Unfamiliar to most voters, especially in a vast field of candidates that includes names like John McCain and Rudy Giuliani, Tancredo has the potential to make some noise in a state like Iowa. Tancredo has turned concerns about illegal immigration into something of a personal crusade, and we can expect to hear plenty on that issue. He has called for tougher measures to secure the border and is a fierce opponent of reforms that feature anything like amnesty for illegal immigrants currently in the U.S.
He's also recently stepped up his organizational efforts. Last week, Bay Buchanan, sister to and campaign manager for Pat Buchanan's three presidential efforts, joined Tancredo as a senior adviser.
Buchanan has experience organizing in the critical states of Iowa and New Hampshire and knows how to make do with less. Pat Buchanan's lean campaigns relied primarily on small donations from grass-roots conservatives. An official close to Tancredo told CBSNews.com that Tancredo's exploratory committee has raised somewhere in the neighborhood of $1.3 million during the past two months, almost exclusively from small donors.
Compared with the tens of millions front-runners are likely to weigh in with for the first quarter of the year, ending Saturday, it's not much — but it's enough to keep a bare-bones campaign on the trail throughout the summer if he can keep that find-raising pace up.
And Tancredo has a natural foil to play against for attention. President Bush, Sen. McCain and other Republicans support guest worker programs and other measures to provide a road to citizenship for some illegal immigrants already in the country. It's a position that divides some Republicans, especially those motivated to visit local caucuses on a cold winter's night.
Unless lightening strikes (maybe multiple times), Tancredo won't come roaring out of these early states. But his presence in the race might provide a preview of how divisive an issue illegal immigration might prove for Republicans further down the road in 2008.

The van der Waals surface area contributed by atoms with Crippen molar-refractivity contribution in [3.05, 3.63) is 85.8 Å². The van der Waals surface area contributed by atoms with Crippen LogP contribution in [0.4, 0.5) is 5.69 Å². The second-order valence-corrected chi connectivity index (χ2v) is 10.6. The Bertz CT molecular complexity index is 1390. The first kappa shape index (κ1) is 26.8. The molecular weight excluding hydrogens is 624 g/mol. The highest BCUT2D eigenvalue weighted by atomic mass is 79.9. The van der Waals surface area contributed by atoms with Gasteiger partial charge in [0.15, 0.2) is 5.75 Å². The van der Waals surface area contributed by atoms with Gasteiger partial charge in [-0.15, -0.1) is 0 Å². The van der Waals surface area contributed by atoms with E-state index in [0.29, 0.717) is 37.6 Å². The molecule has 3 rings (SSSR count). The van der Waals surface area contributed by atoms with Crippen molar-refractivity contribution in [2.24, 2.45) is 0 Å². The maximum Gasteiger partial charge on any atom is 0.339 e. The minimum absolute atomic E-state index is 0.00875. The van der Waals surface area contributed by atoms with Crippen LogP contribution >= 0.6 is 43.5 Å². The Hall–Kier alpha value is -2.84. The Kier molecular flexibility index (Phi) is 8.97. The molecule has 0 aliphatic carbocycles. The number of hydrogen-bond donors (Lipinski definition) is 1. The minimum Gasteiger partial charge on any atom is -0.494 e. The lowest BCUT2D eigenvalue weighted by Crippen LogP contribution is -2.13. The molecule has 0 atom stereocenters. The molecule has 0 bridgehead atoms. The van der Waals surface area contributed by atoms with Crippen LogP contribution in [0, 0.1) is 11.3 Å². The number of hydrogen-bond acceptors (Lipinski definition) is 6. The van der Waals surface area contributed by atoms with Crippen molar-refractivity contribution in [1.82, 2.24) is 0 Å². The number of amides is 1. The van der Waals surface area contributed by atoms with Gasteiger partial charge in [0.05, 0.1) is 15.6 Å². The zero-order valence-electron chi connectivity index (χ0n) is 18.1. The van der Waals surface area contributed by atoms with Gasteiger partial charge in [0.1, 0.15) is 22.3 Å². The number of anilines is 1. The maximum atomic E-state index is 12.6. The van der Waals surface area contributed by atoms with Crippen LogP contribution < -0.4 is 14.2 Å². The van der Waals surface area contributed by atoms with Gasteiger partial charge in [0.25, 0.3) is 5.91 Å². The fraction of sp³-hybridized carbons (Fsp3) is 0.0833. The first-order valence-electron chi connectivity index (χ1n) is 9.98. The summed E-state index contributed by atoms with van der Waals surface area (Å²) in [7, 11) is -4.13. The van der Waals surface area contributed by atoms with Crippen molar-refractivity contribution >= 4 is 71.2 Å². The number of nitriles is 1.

A Running Mate In Every Port: If you're a politician residing in or near one of the critical primary states and your name is not floated by someone as a potential running mate, you might want to reassess your career.
Campaigning in South Carolina on Thursday, Mitt Romney was asked about his potential choice for a vice presidential nominee. He threw out the names of some folks the crowd was very familiar with. Romney mentioned two South Carolinians — Republican Gov. Mark Sanford and Sen. Jim DeMint — along with southerners Newt Gingrich and Jeb Bush, the president's brother and former governor of Florida.
McCain's Iowa travels with Minnesota Gov. Tim Pawlenty spurred plenty of VP speculation in those neighboring states recently. Both McCain and Romney were quick to say it's far too early in the process for such speculation — but don't expect the calendar to stop it. After all, who doesn't want their name mentioned as a potential vice president?
Big Positions Make For Big Targets: Republican Senate leader Mitch McConnell may find it difficult to avoid a tough re-election campaign in 2008. The Kentucky Republican has been busy fighting off Democrats in Washington and trying to repair a party in disarray back home. In between all that, he might want to start thinking about himself.
A national liberal advocacy group is spending a reported $200,000 on a television ad pressuring McConnell in his home state. The ad juxtaposes past positive assessments the senator has made about the war with some of the more grim statistics. The ad calls on Kentucky voters to "tell Mitch McConnell: Stop blocking change in Iraq."
Under his leadership, Senate Republicans have blocked votes on some Democratic efforts to change Iraq policy, although a funding measure that calls for a timetable for withdrawal passed this week. In Kentucky, Republican Gov. Ernie Fletcher has been embroiled in a scandal revolving around questions of his administration's hiring practices and is being challenged in the GOP primary by other Republicans, most notably former Rep. Ann Northup. McConnell's party is trying to hold onto the governor's seat it won four years ago for the first time in more than 30 years.
It's an atmosphere similar to one faced by a party leader for the Democrats in 2004. Running for re-election in a strong Republican state, then-Senate Democratic leader Tom Daschle was defeated by former Rep. John Thune in a tight race that was heavily influenced by outside forces intent on picking off a high-profile national figure. Look for Democrats to keep McConnell high on their target list for 2008.
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By Vaughn Ververs